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dc.contributor.advisorCronqvist, Henrik
dc.creatorSun, Xiao
dc.date.accessioned2007-09-27T16:14:15Z
dc.date.available2007-09-27T16:14:15Z
dc.date.issued2007-12
dc.identifier.urihttp://hdl.handle.net/1811/29266
dc.description.abstractIn addition to initial financing, venture capital (VC) firms also provide other value-added contributions. Many VC firms and their portfolio companies consider these value-added contributions the most significant contributions VC firms make. The value-added contributions have been found to be different depending on whether the VC firm is a “traditional” VC firm or “corporate” venture capital (CVC) firm. Traditional VC and CVC firms have different investment objectives and possess different areas of expertise, leading to differences in the value-added contributions provided. The differences in the value-added contributions raise the question of whether the performance of portfolio firms is affected by the type of venture capital backer. This study seeks to 1) quantify the impact of VC-affiliation on portfolio firm performance, and 2) compare the differences in performance of VC and CVC firms’ portfolio companies. The paper examines the financial performance, IPO valuation, and stock performance of VC-backed, CVC-backed, and independent companies in the 3-year period following an IPO. The years 1998, 1999, and 2002 (representing the height of the tech bubble and bear market of the early 2000s recession) were chosen as the sample period. The results of the analysis indicate that VC-backed companies as a whole outperform independent companies in every aspect, confirming that the value-added contributions of VC firms help the performance of their portfolio companies. The performance of portfolio companies also differed depending on the type of their VC-backer. Traditional VC-backed portfolio companies had higher revenue growth and IPO valuations, while CVC-backed portfolio companies had higher net income growth and slightly better stock performance. Ultimately, the results confirm that VC firms improve portfolio company performance, and the impact of the VC firm’s value-added contributions differs depending on the type of VC-backing.en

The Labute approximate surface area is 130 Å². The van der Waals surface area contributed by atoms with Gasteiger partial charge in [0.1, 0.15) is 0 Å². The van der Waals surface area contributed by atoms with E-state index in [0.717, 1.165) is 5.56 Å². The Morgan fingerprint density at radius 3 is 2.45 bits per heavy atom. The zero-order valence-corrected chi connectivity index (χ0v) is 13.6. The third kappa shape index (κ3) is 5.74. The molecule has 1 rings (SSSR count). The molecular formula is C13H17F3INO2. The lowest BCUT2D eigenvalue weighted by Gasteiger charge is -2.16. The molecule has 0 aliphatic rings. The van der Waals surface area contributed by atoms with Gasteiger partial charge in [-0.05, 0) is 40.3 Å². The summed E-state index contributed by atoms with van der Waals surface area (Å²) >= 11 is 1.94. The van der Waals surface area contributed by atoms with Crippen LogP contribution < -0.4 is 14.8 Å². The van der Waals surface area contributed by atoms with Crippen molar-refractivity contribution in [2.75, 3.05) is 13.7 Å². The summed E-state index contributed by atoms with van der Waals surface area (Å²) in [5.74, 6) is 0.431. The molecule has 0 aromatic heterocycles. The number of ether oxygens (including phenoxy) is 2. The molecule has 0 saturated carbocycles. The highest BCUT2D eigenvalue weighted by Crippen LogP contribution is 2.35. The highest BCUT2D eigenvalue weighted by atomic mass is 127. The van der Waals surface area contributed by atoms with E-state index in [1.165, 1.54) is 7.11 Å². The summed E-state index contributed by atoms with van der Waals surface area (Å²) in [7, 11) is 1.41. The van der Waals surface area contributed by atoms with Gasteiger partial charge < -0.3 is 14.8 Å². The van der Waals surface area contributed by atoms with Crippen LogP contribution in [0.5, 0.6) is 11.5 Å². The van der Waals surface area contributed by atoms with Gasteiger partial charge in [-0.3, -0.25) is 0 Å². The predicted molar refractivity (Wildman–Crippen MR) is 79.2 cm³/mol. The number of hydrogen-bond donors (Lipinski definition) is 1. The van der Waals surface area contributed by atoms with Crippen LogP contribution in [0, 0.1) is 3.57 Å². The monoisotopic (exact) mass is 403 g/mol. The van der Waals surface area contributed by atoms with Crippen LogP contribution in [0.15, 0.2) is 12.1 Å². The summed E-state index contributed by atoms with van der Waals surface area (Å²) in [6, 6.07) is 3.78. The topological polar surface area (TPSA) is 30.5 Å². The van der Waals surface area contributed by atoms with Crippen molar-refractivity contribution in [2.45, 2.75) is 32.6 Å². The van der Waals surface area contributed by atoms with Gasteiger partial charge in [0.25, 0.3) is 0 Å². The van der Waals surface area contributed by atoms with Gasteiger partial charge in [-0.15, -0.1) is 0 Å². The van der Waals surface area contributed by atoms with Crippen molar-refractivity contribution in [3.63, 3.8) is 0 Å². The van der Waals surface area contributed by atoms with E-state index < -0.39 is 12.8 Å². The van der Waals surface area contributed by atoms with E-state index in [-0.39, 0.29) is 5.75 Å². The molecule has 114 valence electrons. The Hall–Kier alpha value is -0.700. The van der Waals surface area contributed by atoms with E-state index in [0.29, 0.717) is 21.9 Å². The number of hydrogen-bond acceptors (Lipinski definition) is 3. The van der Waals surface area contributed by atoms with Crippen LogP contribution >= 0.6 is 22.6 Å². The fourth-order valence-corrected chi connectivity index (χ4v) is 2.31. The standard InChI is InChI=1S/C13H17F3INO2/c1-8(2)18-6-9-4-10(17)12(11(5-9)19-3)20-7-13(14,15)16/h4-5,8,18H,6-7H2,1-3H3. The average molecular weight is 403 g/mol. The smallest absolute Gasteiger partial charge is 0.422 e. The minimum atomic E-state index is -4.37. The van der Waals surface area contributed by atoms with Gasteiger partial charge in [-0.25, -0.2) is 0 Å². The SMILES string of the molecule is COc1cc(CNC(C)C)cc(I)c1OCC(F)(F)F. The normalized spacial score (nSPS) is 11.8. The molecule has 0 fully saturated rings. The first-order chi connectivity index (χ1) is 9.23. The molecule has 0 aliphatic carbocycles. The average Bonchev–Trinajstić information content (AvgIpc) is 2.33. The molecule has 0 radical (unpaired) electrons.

dc.format.extent289879 bytes
dc.format.mimetypeapplication/pdf
dc.language.isoen_USen
dc.publisherThe Ohio State Universityen
dc.relation.ispartofseriesThe Ohio State University. Department of Finance Honors Theses; 2007en
dc.subjectventure capitalen
dc.titleMore than Just Money: The Impact of Traditional and Corporate Venture Capital Firms on Portfolio Company Performanceen
dc.typeThesisen
dc.description.embargoNo embargoen


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